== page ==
The Royal Palace. If you look to the right horizon, there’s a fire. It turned out to be tire plant, but it helped the sky look more interesting for the photo.
This is the Templo de Debod, a real Egyptian Temple, dating from about 2,200 years ago. It’s possibly the only authentic Egyptian temple outside that country. It was devoted to the cult of the gods Amun and Isis. This temple was donated to Spain by the Egyptian government in 1968 in gratitude for the aid provided in rescuing the temples of Abu Simbel in Nubia (which I got to see a couple months before the Arab Spring). These temples would have been destroyed by the rising waters of the Aswan Dam.
I’ve been in
Spain almost three months now–and my tourist visa is running out. I’m leaving very soon, honest! It’s been a great break, but time to get back to teaching.
I’ve spent most of my time in Madrid getting visas, resting from
the Camino hike, reorganizing everything I own and getting over a cold, but I have tried to put in some tourist time. Here are some photos in no particular order.
The lake at Parque Retiro (retirement park), one of many large parks and green spaces in Madrid.
Fountain, Parque de el Ritro. The metro system is quite good and takes you to the entrance of this park.
The Opera Metro stop, outside the Teatro Real (Royal Theater).
Plaza de Oriente (Eastern Park), one of the parks near the Placio Real (Royal Palace).
From Parque de Las Vistallas (Vista Park). On the left is the Cathedral de La Almudena (located alongside the Royal Palace on Calle Bailen) and the bridge to the right is the Viaducto.
San Francisco El Grande Catedral. Naturally, it was locked up tight.
The rain has stopped (finally!) and the roses are in bloom.
Puerta de Toledo, part of the former city walls of Philip IV. Construction was from 1812-1827.
Plaza de Espana in central Madrid. My dear friend Maria and I met here for lunch one day. She and I both taught in Istanbul. Maria is a US citizen with family in Columbia, but she’s visiting family and doing some English teaching here at the moment. So lucky to have friends all over the world. One of the highlights of my trip was getting to catch up with her.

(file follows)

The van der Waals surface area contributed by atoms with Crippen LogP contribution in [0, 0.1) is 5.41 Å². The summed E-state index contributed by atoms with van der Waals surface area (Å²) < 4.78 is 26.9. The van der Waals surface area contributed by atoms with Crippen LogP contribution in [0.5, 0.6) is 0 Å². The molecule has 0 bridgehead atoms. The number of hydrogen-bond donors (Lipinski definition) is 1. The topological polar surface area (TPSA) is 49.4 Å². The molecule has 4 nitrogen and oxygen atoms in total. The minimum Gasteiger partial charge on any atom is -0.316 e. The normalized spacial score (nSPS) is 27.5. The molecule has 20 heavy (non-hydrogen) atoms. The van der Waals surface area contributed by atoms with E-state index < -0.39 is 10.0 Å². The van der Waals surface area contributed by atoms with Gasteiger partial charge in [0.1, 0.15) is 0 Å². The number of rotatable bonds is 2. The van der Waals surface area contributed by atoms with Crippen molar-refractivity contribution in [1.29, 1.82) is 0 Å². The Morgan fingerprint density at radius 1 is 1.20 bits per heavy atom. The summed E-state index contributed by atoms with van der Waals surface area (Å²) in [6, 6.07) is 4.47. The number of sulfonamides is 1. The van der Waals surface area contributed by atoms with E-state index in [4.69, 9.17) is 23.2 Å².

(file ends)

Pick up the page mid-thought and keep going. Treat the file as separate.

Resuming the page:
Street performer in Plaza Mayor
Lord! What year is this? Can you say offensive? I hope I never see another one of these!
Tim and I took a tour of a nearby market and tried a new fruit, Nisperos. They were the consistency of peaches, but tasted closer to pears. He said he’s had them before and they were so sweet.
Nisperos have a couple large seeds inside. I’ve not seen them in the USA, but maybe they don’t ship well. They certainly look like they bruise easily.
So much fresh seafood here. I actually got tired of octopus (pulpo), but I’m not sick of shrimp or calamari, yet.
Why isn’t rabbit more popular in the USA? Conejo is low in fat and tasty. They are also easy to raise.
Most salads (salade mixta) come with a single white asparagus on top. You hardly ever see green ones here.
Anne and Tim next to a Calder mobile at the Reina Sofia art museum.
The Royal Palace (Palacia Real)
The Royal Palace from the Sabatini Gardens.